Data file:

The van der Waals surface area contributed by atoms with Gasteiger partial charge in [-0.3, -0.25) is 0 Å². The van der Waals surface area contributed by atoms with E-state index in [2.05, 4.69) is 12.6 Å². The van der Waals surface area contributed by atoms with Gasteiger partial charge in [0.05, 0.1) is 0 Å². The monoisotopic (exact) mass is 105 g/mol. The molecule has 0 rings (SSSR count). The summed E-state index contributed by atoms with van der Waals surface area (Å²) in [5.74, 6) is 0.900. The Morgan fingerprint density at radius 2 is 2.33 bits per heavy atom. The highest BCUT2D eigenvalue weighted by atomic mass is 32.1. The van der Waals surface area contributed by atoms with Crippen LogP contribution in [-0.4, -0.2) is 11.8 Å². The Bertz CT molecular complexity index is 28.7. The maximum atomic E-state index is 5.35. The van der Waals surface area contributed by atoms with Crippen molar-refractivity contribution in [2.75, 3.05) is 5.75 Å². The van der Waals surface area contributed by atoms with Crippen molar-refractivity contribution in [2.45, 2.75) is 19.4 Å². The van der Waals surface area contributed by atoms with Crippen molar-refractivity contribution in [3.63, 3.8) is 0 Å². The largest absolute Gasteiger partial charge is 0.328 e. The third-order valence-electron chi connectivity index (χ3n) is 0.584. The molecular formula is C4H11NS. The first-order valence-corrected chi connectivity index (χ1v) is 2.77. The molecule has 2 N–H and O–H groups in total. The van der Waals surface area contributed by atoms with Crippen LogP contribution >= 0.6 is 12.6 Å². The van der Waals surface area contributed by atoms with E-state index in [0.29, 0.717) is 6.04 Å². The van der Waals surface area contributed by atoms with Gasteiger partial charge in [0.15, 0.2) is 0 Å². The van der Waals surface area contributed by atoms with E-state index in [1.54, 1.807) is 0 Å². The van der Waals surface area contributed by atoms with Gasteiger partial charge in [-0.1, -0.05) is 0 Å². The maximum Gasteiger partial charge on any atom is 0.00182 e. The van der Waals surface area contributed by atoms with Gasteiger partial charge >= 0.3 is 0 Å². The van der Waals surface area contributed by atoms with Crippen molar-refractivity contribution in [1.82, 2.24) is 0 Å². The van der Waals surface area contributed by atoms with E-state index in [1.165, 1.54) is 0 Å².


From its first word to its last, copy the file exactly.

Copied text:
The van der Waals surface area contributed by atoms with Gasteiger partial charge in [-0.3, -0.25) is 0 Å². The van der Waals surface area contributed by atoms with E-state index in [2.05, 4.69) is 12.6 Å². The van der Waals surface area contributed by atoms with Gasteiger partial charge in [0.05, 0.1) is 0 Å². The monoisotopic (exact) mass is 105 g/mol. The molecule has 0 rings (SSSR count). The summed E-state index contributed by atoms with van der Waals surface area (Å²) in [5.74, 6) is 0.900. The Morgan fingerprint density at radius 2 is 2.33 bits per heavy atom. The highest BCUT2D eigenvalue weighted by atomic mass is 32.1. The van der Waals surface area contributed by atoms with Crippen LogP contribution in [-0.4, -0.2) is 11.8 Å². The Bertz CT molecular complexity index is 28.7. The maximum atomic E-state index is 5.35. The van der Waals surface area contributed by atoms with Crippen molar-refractivity contribution in [2.75, 3.05) is 5.75 Å². The van der Waals surface area contributed by atoms with Crippen molar-refractivity contribution in [2.45, 2.75) is 19.4 Å². The van der Waals surface area contributed by atoms with Crippen molar-refractivity contribution in [3.63, 3.8) is 0 Å². The largest absolute Gasteiger partial charge is 0.328 e. The third-order valence-electron chi connectivity index (χ3n) is 0.584. The molecular formula is C4H11NS. The first-order valence-corrected chi connectivity index (χ1v) is 2.77. The molecule has 2 N–H and O–H groups in total. The van der Waals surface area contributed by atoms with Crippen LogP contribution >= 0.6 is 12.6 Å². The van der Waals surface area contributed by atoms with E-state index in [0.29, 0.717) is 6.04 Å². The van der Waals surface area contributed by atoms with Gasteiger partial charge in [0.15, 0.2) is 0 Å². The van der Waals surface area contributed by atoms with E-state index in [1.54, 1.807) is 0 Å². The van der Waals surface area contributed by atoms with Gasteiger partial charge in [-0.1, -0.05) is 0 Å². The maximum Gasteiger partial charge on any atom is 0.00182 e. The van der Waals surface area contributed by atoms with Gasteiger partial charge >= 0.3 is 0 Å². The van der Waals surface area contributed by atoms with Crippen molar-refractivity contribution in [1.82, 2.24) is 0 Å². The van der Waals surface area contributed by atoms with E-state index in [1.165, 1.54) is 0 Å².